Also, just a reminder that 5800Xs require a perfect CCX 8/8. While 5900Xs may have the "better cores enabled" between the two complexes, at the end of the day both of those CCXs had test and be ruled too inferior to be 5800X/5950X before they could then be put into a 59. You get every dollar you pay for with the 5800X despite the less favorable core/dollar ratio because the silicon is verified fuego otb. It's like buying a diesel party bus instead of a sports car you want, because while the bus is a little more expensive, it will be more reliable when it's older so that's now your daily commute vehicle. Pretty silly tbh.

Sorry for the rant but tldr, those who know they need the cores aren't wasting their breath to debate it, and the 5800X is the best overall chip in the 5000 series don't @ me!!!

ID: herolpi

Most of the arguments I've heard is that a 5600X is all anyone is going to need. Which as things stand in the present day is pretty fair, but now that consoles have CPUs that are no longer woefully outdated at launch, the landscape is shifting. The extra money for 8 cores over 6 is definitely going to be worth it if you can afford it.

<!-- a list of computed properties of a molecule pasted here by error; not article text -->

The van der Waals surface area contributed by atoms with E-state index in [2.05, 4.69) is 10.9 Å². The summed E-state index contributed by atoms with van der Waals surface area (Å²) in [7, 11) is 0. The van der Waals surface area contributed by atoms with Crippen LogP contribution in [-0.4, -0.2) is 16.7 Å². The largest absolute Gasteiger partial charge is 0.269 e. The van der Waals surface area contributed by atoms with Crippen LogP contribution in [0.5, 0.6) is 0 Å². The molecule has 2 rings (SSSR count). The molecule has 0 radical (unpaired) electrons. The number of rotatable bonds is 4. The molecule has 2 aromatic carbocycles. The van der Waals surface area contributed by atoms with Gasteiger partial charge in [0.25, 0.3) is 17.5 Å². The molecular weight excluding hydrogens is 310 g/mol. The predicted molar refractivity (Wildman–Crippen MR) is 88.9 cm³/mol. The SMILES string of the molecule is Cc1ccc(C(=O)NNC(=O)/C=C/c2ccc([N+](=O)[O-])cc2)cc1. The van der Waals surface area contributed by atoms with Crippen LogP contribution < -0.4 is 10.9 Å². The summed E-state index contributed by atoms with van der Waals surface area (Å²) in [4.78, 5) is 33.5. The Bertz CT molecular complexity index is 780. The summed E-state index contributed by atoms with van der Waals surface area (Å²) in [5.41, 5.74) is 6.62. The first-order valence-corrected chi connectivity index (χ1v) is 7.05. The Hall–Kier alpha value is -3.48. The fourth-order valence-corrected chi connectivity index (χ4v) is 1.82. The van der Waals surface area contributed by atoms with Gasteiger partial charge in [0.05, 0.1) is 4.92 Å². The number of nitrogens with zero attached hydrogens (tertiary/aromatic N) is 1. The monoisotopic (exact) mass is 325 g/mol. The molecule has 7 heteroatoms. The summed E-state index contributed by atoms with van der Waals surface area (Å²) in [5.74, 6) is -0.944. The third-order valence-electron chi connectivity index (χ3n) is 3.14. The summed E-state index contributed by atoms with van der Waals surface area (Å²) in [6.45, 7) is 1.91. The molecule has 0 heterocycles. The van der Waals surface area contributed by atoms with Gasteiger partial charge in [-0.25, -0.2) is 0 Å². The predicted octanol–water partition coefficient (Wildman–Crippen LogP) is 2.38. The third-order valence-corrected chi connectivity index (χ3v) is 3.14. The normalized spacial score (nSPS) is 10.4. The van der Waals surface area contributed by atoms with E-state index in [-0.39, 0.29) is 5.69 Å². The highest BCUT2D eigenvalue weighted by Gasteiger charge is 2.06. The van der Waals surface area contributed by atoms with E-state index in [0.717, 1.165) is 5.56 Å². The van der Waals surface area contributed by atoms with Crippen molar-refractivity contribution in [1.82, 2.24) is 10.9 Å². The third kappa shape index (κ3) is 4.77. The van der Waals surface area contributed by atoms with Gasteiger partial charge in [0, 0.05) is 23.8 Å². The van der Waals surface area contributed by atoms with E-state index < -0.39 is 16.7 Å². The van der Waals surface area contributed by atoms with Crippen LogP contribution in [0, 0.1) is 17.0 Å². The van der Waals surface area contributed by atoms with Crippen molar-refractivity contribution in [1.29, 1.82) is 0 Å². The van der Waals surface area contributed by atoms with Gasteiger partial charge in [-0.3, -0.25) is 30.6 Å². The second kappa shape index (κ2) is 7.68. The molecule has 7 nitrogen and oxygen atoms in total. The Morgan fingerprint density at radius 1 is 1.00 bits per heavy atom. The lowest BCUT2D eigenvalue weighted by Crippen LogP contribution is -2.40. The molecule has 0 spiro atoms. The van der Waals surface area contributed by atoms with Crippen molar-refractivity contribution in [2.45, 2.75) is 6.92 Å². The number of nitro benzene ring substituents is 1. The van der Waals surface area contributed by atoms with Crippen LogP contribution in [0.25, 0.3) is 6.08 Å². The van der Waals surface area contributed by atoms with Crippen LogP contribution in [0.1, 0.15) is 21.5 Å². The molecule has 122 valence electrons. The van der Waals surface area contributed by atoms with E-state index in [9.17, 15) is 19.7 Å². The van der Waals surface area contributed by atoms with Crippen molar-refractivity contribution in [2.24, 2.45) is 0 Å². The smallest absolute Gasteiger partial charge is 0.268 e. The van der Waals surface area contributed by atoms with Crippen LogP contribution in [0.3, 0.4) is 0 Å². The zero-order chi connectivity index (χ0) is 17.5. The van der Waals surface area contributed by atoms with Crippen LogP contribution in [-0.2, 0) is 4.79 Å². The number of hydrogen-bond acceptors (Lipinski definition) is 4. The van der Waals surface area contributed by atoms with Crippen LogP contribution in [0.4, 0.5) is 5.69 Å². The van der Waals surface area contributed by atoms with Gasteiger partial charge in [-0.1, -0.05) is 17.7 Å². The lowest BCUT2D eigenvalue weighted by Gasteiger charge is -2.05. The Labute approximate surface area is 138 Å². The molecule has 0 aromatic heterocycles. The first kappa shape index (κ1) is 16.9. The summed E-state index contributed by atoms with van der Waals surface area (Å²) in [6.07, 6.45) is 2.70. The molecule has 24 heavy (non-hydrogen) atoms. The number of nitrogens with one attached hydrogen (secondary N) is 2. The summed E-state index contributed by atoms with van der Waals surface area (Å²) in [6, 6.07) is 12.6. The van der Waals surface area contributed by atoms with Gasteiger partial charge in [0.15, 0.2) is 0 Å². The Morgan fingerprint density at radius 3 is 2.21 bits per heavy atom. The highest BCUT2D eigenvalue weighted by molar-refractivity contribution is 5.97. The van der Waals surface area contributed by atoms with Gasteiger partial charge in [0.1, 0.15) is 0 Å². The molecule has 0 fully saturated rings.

ID: herx5be

if you are thinking of bang for buck then neither 5600x, 5800x or 5900x are. Actually intel had best bang for buck cpus for a while, locked 10400(f,)11400(f),10700(f) or 10850k are best bang for buck cpus. 5900x is best sweetspot for ultra high end pc's or for users who want max longevity without spending even more on 5950x. 5600x in vast majority of cases is extremely overpriced and can be recommended only for esports players who want max fps at reasonable price (without spending on higher end zen3 cpus). 5800x is a weird one since its neither good value neither the fastest. id say 5800x is for people who are not aiming at max longevity but want very high and smooth framerate in current games. Its okay but its basically no mans land cpu. now for your statements, my opinion: